To implement effective gender mainstreaming and female empowerment depends on availability of qualified women who will meet a minimum requirement to fill staffing positions at the activity level. This will allow partner agencies to address gender disparities effectively. Gender mainstreaming requires central support through an enabling policy environment, adequate funding to fund gender specific activities taking affirmative action to drive female empowerment. In line with this, priority attention and specific techniques are needed to reach the girls and women and address gender inequities. While IPs work toward mainstreaming gender, strategic partnerships are needed to effectively marshal resources and target gender activities. Yet in many instances government capacity is also low to implement strategies that promotes gender Equality hence slow in joining with gender initiatives that Implementing Partners try to promote
While there is knowledge and expertise available about how to advance the agenda for gender mainstreaming and female empowerment, findings suggest there is a lack of strategic coordination. It is apparent that despite the efforts of IPs to implement gender policies, these are not recognized throughout the Mission. Hence recommendations examine implementation of Policy as the start point. Further suggested actions tackle projects and some of the barriers that were noted in talking with IPs.
The Mission re-enforced the requirements of the Gender and Female Empowerment Policy, noting ADS 205(Automated Directive System 205) and the south Sudan Mission Order on Gender. The Mission insisted on the mainstreaming of gender into the entire project cycle as a requirement for accessing funding. Further strict monitoring of project implementation has taken place to ensure that projects addresses the different needs and capacities of women, men and children
Little has been documented about Gender integration by the implementing partners especially relative to the F9 Gender indicators that came to force late in 2015. Projects have been approved without reference to the F9 indicators. This should be addressed and in any future award, mandatory selection of F9 Gender indicators which are appropriate to the partners were be made in place
As most of the IPs where not sure of what to track though they carry out gender monitoring. This came to existence therefore call for a development of gender and youth monitoring and evaluation frame-work including a gender/youth checklists to help inform and direct the IPs on what to monitor, track and report against the indicators.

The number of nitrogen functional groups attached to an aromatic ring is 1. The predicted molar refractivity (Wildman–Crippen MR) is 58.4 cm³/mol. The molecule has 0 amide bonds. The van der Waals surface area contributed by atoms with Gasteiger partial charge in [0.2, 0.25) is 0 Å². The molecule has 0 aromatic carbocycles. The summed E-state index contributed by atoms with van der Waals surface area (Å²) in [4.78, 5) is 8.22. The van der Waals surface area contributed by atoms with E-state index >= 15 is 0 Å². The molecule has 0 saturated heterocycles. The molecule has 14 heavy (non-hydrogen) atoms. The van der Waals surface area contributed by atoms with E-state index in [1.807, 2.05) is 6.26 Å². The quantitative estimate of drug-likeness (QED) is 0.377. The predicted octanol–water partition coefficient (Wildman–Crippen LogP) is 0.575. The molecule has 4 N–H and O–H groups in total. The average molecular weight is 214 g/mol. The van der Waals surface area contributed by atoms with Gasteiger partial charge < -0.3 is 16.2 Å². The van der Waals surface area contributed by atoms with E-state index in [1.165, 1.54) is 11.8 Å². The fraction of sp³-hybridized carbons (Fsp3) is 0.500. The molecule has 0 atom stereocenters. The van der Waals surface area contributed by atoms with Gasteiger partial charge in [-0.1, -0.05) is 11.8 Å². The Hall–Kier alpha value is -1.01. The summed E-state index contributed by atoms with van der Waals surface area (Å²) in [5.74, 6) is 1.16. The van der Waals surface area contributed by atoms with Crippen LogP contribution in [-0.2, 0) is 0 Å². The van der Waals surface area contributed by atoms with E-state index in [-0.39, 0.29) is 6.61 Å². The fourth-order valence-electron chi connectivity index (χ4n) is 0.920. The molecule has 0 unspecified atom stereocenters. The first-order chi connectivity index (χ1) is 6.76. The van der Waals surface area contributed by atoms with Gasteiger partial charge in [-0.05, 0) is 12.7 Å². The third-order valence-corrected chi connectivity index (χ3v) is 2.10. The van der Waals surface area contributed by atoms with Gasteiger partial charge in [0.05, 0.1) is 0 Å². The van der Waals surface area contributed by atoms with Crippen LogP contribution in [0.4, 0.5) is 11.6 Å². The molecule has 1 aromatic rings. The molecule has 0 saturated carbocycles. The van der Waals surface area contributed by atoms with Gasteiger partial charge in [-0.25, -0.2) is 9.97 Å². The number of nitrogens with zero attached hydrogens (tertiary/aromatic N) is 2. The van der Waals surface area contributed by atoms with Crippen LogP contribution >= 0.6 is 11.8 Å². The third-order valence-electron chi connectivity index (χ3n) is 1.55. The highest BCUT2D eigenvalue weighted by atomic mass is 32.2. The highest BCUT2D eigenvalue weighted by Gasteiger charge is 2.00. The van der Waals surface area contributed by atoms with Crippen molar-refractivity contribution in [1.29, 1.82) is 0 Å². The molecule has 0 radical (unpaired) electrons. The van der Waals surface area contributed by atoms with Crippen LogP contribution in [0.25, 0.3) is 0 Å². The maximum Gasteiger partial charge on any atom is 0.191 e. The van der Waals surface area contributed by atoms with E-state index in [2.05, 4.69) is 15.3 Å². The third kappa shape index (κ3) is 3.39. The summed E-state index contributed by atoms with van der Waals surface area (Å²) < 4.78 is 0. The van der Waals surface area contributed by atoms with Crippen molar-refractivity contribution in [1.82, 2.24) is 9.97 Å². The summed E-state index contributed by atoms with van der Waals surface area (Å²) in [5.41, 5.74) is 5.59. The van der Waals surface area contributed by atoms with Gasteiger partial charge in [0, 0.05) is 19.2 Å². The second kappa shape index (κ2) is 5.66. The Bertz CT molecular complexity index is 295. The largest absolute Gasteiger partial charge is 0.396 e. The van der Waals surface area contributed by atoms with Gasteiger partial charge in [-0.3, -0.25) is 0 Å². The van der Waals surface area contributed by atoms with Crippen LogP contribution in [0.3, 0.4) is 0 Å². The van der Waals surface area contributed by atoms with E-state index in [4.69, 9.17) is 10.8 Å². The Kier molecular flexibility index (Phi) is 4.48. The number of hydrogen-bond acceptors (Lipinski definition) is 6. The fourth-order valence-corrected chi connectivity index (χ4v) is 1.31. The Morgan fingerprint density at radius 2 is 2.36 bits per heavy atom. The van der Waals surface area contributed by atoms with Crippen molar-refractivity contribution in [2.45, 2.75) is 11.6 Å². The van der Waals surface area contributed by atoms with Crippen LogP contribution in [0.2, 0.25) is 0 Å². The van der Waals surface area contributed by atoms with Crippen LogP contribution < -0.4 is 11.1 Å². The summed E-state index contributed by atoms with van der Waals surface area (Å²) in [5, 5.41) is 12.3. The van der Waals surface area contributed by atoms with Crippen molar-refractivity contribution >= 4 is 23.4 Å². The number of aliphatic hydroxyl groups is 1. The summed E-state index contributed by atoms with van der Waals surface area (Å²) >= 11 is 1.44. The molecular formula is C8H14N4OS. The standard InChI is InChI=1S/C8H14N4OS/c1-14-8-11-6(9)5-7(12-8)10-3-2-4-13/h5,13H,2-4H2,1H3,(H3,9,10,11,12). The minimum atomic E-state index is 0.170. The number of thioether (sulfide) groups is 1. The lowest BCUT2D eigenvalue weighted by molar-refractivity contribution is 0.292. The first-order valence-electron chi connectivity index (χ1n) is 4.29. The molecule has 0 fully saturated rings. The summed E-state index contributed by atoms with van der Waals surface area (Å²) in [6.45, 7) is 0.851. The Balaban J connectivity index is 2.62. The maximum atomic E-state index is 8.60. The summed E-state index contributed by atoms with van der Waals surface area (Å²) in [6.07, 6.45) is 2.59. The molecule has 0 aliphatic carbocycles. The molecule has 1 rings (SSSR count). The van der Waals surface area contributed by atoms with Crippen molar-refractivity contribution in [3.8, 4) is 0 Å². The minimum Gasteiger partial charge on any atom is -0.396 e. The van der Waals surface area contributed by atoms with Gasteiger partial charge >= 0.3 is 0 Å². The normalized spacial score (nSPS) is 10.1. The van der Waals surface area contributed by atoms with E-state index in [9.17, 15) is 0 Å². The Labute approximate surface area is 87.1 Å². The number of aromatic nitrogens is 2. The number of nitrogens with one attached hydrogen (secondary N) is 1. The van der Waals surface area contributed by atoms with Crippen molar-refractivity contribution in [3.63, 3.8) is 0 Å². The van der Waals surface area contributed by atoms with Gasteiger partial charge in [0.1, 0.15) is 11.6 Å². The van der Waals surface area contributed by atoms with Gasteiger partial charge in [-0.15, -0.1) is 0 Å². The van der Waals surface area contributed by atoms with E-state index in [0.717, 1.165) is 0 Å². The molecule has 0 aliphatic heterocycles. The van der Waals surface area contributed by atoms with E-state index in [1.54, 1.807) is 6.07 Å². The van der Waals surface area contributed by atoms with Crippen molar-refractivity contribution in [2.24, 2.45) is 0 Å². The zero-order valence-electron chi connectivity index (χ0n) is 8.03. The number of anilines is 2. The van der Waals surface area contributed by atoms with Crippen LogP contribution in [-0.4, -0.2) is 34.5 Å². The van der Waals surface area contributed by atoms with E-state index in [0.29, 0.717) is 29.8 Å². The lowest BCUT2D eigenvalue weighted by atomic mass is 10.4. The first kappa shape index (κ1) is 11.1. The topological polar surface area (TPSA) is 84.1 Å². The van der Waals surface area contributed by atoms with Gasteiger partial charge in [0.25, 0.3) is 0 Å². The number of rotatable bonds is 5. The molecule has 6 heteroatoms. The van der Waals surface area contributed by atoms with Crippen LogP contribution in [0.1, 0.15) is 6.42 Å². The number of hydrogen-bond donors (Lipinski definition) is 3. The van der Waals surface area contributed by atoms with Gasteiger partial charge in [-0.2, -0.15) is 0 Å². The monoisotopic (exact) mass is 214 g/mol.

A standard training/orientation manual was developed with support from the Mission to be used across projects for trainings and awareness. This was encompass a holistic approach of gender
integration/mainstreaming for project staff training, thus creating a common responsibility and accountability across all projects.
Gender needs and roles might have changed during the ongoing crisis, and projects may not be addressing the current gender needs. There is a requirement in place to conduct an in depth gender analysis highlighting the effects of the current conflict on changing demographic profiles, gender roles and relations, economic and security situation to inform the Mission on its strategic planning and program development
While advocacy for policy should be enhanced, it must involve community members and leaders who will advocate for equal opportunities for both boys and girls. This requires wide use of media to disseminate messages for promotion of social inclusivity in education, health and income generating activities. The use of “mothers and male champions’ advocacy” groups approach is recommended at the community level.
It is recommended that every IP should at least appoint a dedicated staff and include his/her roles in the position description such that, this person is responsible to monitor implementation, report and follow up on gender integration issues in the project as a whole or component of the project’s activities.
Partners need to conduct studies that analyze social institution norms and cultural values, traditional and religious practices in relationship to gender roles.
Capacity building initiatives which target women’s participation should be supported through coaching and mentoring programs. The evidence from SUCCESS (System to Uphold the Credibility and Constitutionality of Elections in South Sudan) suggests these activities increase women participation in governance programs, informing women of their rights.
A set of guiding recruitment policies geared towards equal recruitment opportunities and attraction of female staff was developed, including mentoring of women with low education and less experience
IPs should also mainstream youth focused activities in projects to ensure youth involvement and inclusivity. Simple activities such as youth mobile cinema or theaters can be a center of discussion. Promotion of life skills trainings, income generating activities, startup capitals as the youth have all the energy to make development happen.
Efforts to increase women’s confidence can benefit through engaging role models who can share their success stories or life experience with young girls and women. This will increase women’s exposure to behavioral change experience.
Partners should encourage lactating mother to come with their babies and baby sitters for trainings to attract more women participants, and increase involvement in the leadership and management trainings. Partners need to recognize the need to provide modest accommodation at field sites to offer females with reasonable protection
Presented by GIZ – SIR Program
Special Initiative Refugees Program (SIR)
Author: Waran Andrew Onni Wani (email@example.com) &
Author: Ijjo Thomas James (firstname.lastname@example.org)
Date of Publication: December 4th, 2015
Implemented by: GIZ –SIR Special Initiative Refugees, (GIZ – SIR)